But so what?
How are digital images harmful?
Why not enjoy the pleasure of viewing any masterpiece in the world, free from the crowds, noise, admission fees, aching feet, and grumpy guards that lessen the experience?
Take your iPad outside, pour a glass of wine, and it’s a no-brainer.
You Have to Work Like Mad to Become a Great Painter
Must is the overbearing cousin of Can’t.
Overwork creates stress. Stress causes anxiety.
Anxiety leads to fear, fear leads to caution, caution leads to paralysis. To the point where your main artistic goal becomes not screwing up.
Does this sound like creativity to you?.
A steady, moderate work routine is way more effective than workaholism. Healthier, too. Those small, frequent breakthroughs really add up, leading to more breakthroughs. Overworking invites fatigue, obsessiveness, and depression.
Never Use Black
Why then, do they make it?
Black mixed with white and a touch of warmth is the ultimate neutralizer. If you know how and when to use it the effects can be gorgeous.
Think of those silvery neutral tones as a pause, or a moment of silence.
Nice, isn’t it?
Giving the eye a break is more effective than saturating it. Same goes for balancing details with empty space, another form of visual silence.
the granddaddy of them all…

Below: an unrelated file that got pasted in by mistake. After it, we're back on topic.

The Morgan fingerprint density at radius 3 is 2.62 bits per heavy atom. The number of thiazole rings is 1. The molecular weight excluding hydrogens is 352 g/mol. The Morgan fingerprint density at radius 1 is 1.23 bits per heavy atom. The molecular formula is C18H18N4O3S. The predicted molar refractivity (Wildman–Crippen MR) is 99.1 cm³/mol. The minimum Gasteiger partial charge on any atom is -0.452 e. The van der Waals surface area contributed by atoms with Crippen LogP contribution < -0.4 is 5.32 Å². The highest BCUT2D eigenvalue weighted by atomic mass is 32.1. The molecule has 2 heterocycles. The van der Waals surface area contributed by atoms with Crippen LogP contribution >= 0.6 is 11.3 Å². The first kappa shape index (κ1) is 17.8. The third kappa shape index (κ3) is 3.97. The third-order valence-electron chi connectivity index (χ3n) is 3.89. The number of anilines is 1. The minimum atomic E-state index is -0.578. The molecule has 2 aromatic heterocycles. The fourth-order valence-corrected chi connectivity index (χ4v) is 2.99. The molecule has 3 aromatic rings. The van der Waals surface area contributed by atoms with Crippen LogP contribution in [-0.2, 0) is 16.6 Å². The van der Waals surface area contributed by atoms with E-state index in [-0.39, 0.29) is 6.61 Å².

Quit While You’re Ahead
This one has made countless artists paint like they’re inching toward the edge of a cliff.
Your art is a reflection of you. That includes your skills and your feelings. It’s not like a meal that can be overdone, not if you’re using oils anyway.
Quit while you’re ahead stems from the insane notion that a great work of art is some fortunate accident that can’t be repeated. Or that a few wrong moves will be the death of the piece.
Either way, the approach is disempowering.
It’s perfectly OK to overwork a piece, so long as you know how to reverse it. You can always freshen up a painting with…well…fresh paint. Or remove any weak elements from the composition.
There’s no perfect moment to quit, so don’t agonize over it. Instead, become a whiz at moving forward, backward, then forward again, and watch your confidence soar.
Muscle Memory Sucks
Rules aren't meant to be broken. They're meant to be challenged whenever a better solution arises.
Granted, a simple, easy-to-grasp method is a great starting point for beginners. But don't get trapped in a box.
With a little repetition, the process that serves you now can become a stubborn, growth-killing habit.
Muscle memory is funny that way. On the one hand, it can be your best friend in the world. Or it can turn on you and put the kibosh on anything new.
Learning a language, for example, is hard. Losing an accent is practically impossible. Unlearning is infinitely harder than learning, so be careful what you learn. And don't get attached to any of it.
Complacency is an Evil
~ Raymond Charles Barker
Forget your failures; paint over them, trash them, use them as serving trays or frisbees.
Or give them to people you don't like, whatever.
Just get them out of your studio, out of your consciousness, and take on new challenges.
Simply put, you're the best teacher and the best student you'll ever have, even if you've had great ones. Have a little fun with both roles.